by Kristie Bertucci // Photography by Dustin Snipes/Red Bull Content Pool With the 2012 Games around the corner, Olympic hurdler Lolo Jones is ready to leap her way to victory.
American Olympic hurdler Lori “Lolo” Jones has defined her professional career by the perseverance to conquer obstacles. There are many athletes who have stories that feature some aspect of overcoming adversity, but Jones’ story is built on it. The 29-year-old athlete hasn’t stopped hurdling her way to Olympian status, starting at a very young age. Raised by a single mother in her early years, Jones attended a different school every year until she reached high school. Finding comfort in sports, Jones excelled at track. “When everything else around me was changing, I could always go to every school and run track,” she says. “It really prepared me since, as an Olympic athlete, you have to always be traveling to new cities and countries. You’re basically never really in one place. And you have to get used to meeting new people, which is what my childhood helped me accomplish.”Jones finally found some stability in Iowa (even then, her mom moved her family while a freshman at Roosevelt High, but with the help of her coach, was able to stay with a local family) and it’s where her talents for track and field flourished. “It wasn’t until I was getting scholarship letters for colleges that I realized I was a gifted athlete,” she explains. “You really don’t hear about track stars who come out of Iowa. Fast track kids usually come from Texas, Florida or California, from huge Southern states and never from Iowa. So when those recruitment letters came, I knew I was a top athlete and good enough to garner a scholarship somewhere.”
Accepting an offer from LSU, Iowa’s Gatorade Midwest Athlete of the Year became a star and fulfilled her dream of becoming the first person in her family to graduate college. Overcoming the first series of life’s roadblocks, little did Jones know she’d be tested even more.Although realizing she excelled in the sport, after failing to make the 2004 Olympic team (her first Olympics tryout after college), the hurdler started to second-guess herself. “I knew it would be a hard road, and many times I was uncertain if I would ever achieve this dream or not,” she confesses. “After the first tryout for the team, I didn’t make it and my hopes were really low. I was ready to give it all up. I told my coach that was it and that we tried. I was mentally ready to drop it all and get a regular job.“But my coach told me I was still young and that the hurdle event was something you have to mature into, that it was something that takes years to master. With all this happening, it really took me a while to realize that I could actually be a pro athlete and make a career from it. I struggled a lot at first and worked two jobs just to pay the bills because I didn’t have that huge, mega contract that some pro athletes get right off the bat. I learned to work hard and to keep the right mindset.”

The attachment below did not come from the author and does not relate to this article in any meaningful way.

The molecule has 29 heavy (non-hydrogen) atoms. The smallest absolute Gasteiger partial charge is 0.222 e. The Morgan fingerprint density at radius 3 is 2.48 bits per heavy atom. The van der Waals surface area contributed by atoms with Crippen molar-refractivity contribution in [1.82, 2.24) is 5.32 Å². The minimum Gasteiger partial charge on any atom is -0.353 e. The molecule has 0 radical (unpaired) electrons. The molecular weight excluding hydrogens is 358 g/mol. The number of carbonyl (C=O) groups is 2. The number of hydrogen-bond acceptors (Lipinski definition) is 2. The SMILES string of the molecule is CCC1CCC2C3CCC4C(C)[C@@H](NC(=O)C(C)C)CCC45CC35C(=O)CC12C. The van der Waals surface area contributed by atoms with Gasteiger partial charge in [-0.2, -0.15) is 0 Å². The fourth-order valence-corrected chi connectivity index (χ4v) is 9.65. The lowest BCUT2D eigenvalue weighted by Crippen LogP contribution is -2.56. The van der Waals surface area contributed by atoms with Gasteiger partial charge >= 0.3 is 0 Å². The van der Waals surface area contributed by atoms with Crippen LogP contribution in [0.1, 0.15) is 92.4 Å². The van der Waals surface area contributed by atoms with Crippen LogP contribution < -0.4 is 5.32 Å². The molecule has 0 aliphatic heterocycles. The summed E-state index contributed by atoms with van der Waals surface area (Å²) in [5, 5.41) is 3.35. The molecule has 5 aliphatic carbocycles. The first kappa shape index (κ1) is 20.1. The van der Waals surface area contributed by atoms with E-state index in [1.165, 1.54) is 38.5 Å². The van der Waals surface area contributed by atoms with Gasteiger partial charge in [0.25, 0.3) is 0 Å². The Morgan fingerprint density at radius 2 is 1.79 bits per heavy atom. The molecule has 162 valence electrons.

That meant learning from her past mistakes, and she didn’t let her first attempt at getting into the Olympics get the best of her. She, instead, turned her failure into motivation for making the next one, four years later. For the 2008 Olympics in Beijing, China, Jones was on her way to her first chance at Olympic gold – a moment she’ll always cherish.“It’s crazy how that one failure propelled me to step up my game so much more,” she laughs, reminiscing about the moment she realized she’d be headed to Beijing. “I couldn’t sleep the night before we departed over there; it was still like a dream to me.” While Jones concedes that that time provided her with wonderful memories, she, unfortunately, didn’t get her fairytale ending. Jones was favored to take the gold medal in the 110-meter hurdles and had never been more confident in her career. She was ready mentally and physically, but fate seemingly had different plans. Comfortably leading the pack of competitors, Jones clipped the second-to-last hurdle, stumbling to the floor. She ended the (then) race of her life in seventh place, as her teammate Dawn Harper took home the highly coveted gold.